Europe (Keens ).
He spent the year of 1888 in London, the same year as the
murders (Keens 85). In November of 1888 he was charged with
several accounts of sexual crime acts, including
threatening and using violence against a prostitute (Keens
85). Many of Tumblety's American acquaintances described
him as having a strong hatred of women (Keens 85). Gainey
found two startling facts about Tumblety, "Someone referred
to his wife as a prostitute, which probably explained why
he loathed prostitutes. Later, there was talk about an
anatomical collection of wombs he kept at his house" (Keens
85). Unfortunately after his arrest Tumblety jumped bail
and fled to France and then the United States (Keens 85).
After he left England there were no more murders that
resembled those of Jack the Ripper's (Keens 85).
Jack the Ripper is one of the most famous criminals of all
time. it is not that he was the first serial killer, but
that he was the first to be made known to the general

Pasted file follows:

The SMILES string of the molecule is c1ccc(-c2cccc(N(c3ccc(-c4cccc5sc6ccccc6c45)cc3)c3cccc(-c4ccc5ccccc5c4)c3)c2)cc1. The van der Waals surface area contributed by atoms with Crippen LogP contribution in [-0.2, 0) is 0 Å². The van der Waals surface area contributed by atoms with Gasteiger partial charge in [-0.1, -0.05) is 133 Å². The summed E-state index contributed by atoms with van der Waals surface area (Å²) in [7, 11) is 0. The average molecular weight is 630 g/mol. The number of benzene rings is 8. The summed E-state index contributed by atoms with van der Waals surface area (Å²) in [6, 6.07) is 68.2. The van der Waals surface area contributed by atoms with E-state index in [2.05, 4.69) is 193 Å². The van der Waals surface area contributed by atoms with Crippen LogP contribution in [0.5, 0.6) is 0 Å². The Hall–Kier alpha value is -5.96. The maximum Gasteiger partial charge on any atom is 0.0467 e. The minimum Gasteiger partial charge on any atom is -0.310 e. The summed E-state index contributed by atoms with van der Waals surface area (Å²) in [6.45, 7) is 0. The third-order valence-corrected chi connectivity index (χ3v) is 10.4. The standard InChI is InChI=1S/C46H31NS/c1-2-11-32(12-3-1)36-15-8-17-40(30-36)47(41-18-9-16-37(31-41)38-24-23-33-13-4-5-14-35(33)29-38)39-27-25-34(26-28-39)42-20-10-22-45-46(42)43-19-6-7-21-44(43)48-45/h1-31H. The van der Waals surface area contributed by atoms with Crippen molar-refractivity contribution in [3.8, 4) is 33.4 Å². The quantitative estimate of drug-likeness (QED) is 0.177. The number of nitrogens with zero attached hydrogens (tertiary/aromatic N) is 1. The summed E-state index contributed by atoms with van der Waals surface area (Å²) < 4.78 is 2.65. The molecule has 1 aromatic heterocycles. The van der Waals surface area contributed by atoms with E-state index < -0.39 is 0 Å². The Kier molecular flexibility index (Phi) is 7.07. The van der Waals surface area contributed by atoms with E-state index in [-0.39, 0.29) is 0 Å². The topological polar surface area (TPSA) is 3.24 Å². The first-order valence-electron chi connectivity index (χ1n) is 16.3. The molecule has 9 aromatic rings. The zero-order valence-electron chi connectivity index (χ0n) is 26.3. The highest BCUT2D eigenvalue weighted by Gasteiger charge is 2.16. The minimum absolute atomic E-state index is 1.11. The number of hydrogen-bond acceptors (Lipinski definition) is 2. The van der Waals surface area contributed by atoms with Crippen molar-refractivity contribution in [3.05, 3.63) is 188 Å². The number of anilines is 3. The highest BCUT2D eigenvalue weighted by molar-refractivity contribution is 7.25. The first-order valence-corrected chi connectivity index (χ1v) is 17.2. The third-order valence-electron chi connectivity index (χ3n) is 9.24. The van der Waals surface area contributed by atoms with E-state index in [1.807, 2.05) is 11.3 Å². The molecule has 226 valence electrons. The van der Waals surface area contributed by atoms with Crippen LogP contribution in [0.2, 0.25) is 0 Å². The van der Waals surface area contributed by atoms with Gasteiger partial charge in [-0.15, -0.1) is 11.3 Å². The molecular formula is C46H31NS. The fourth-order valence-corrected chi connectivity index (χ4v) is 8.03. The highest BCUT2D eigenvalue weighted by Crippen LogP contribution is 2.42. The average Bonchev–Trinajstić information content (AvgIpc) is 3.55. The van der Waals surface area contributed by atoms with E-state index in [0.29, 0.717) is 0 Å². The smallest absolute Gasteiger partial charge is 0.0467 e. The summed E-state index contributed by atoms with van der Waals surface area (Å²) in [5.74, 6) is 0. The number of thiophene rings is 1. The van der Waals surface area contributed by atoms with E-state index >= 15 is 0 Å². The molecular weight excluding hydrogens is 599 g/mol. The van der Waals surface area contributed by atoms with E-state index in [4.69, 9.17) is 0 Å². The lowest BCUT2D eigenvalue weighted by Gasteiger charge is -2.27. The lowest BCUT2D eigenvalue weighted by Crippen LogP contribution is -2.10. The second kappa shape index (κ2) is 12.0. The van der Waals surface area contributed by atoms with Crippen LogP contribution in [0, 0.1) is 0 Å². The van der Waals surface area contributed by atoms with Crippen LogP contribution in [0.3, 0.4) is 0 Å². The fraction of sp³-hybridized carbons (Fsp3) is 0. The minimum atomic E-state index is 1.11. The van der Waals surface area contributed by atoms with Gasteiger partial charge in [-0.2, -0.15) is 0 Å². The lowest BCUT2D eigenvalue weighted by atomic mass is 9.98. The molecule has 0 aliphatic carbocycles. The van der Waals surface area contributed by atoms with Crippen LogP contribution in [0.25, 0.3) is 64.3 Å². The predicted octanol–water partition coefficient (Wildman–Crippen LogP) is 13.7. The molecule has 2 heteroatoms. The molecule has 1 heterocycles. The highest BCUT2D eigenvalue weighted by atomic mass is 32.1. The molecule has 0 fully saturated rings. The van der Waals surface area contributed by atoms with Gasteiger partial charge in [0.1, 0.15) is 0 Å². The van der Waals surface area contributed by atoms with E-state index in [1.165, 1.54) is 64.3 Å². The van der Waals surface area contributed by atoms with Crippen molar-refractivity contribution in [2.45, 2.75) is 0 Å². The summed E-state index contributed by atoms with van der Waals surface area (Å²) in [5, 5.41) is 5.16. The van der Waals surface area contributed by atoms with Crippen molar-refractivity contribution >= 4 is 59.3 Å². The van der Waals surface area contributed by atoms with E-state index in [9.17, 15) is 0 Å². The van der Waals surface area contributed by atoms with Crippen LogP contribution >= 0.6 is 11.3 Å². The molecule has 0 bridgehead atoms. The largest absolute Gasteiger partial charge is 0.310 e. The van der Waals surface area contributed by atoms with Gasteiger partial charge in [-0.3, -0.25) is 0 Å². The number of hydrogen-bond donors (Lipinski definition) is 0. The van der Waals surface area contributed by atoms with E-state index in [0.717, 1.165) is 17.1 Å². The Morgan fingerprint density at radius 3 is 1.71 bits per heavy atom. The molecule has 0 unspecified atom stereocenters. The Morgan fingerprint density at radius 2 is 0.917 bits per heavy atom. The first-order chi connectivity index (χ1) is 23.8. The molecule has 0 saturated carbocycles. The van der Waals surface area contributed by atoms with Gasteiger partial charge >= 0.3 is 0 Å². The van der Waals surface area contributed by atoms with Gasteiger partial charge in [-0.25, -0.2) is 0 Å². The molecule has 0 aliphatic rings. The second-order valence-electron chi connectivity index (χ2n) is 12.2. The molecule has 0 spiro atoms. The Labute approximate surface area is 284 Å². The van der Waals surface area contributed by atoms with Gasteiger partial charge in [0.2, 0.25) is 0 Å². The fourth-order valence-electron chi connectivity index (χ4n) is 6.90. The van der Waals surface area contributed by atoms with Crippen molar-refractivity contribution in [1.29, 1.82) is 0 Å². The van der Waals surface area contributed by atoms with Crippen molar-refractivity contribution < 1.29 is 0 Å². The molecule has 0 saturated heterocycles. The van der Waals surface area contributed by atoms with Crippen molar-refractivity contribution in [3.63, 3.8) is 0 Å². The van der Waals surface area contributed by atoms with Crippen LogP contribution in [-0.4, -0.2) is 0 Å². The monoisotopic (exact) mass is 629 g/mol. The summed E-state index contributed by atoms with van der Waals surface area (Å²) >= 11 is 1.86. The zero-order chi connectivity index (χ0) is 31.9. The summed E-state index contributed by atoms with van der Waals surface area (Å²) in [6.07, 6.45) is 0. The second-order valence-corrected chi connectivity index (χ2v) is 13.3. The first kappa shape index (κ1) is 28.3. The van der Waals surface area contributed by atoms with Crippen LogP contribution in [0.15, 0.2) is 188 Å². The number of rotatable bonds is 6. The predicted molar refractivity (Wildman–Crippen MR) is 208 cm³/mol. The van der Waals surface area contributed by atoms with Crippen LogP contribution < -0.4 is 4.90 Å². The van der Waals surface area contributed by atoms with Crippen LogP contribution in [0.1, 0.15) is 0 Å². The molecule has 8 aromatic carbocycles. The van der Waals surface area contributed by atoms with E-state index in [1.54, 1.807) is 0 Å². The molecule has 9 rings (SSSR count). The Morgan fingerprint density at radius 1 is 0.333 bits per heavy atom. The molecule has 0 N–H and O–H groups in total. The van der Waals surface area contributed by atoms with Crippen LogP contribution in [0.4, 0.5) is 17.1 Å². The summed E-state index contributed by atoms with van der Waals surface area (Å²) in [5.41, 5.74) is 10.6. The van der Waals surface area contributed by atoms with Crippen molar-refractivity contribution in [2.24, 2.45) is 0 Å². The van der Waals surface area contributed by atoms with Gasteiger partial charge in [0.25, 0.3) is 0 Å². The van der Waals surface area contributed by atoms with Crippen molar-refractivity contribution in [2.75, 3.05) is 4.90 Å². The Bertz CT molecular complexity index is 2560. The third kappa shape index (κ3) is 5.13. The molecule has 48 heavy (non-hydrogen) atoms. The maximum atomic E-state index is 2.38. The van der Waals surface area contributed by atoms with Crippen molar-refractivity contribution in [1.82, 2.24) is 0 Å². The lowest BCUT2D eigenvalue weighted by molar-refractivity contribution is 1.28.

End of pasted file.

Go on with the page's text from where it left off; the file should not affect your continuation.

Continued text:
public. the letters sent to the police and newspapers, the
grisly manner in which he killed his victims, and the still
pending mystery of his true identity make him one of the
most studied serial killers of all time. He was one of the
first and one of the greatest serial killers. He is in more
ways a romantic figure, like a character in a story. We
hold on to his mystery and keep looking for the answers.
Many say that the case will never be solved, but that just
adds to its mystery.
Abrahamsen, David. Murder and Madness: the Secret Life of
Jack the Ripper. New
York: Donald I. Fine, 1992.
This particular source provided information on the victims,
the case investigation, and insight into the mind of a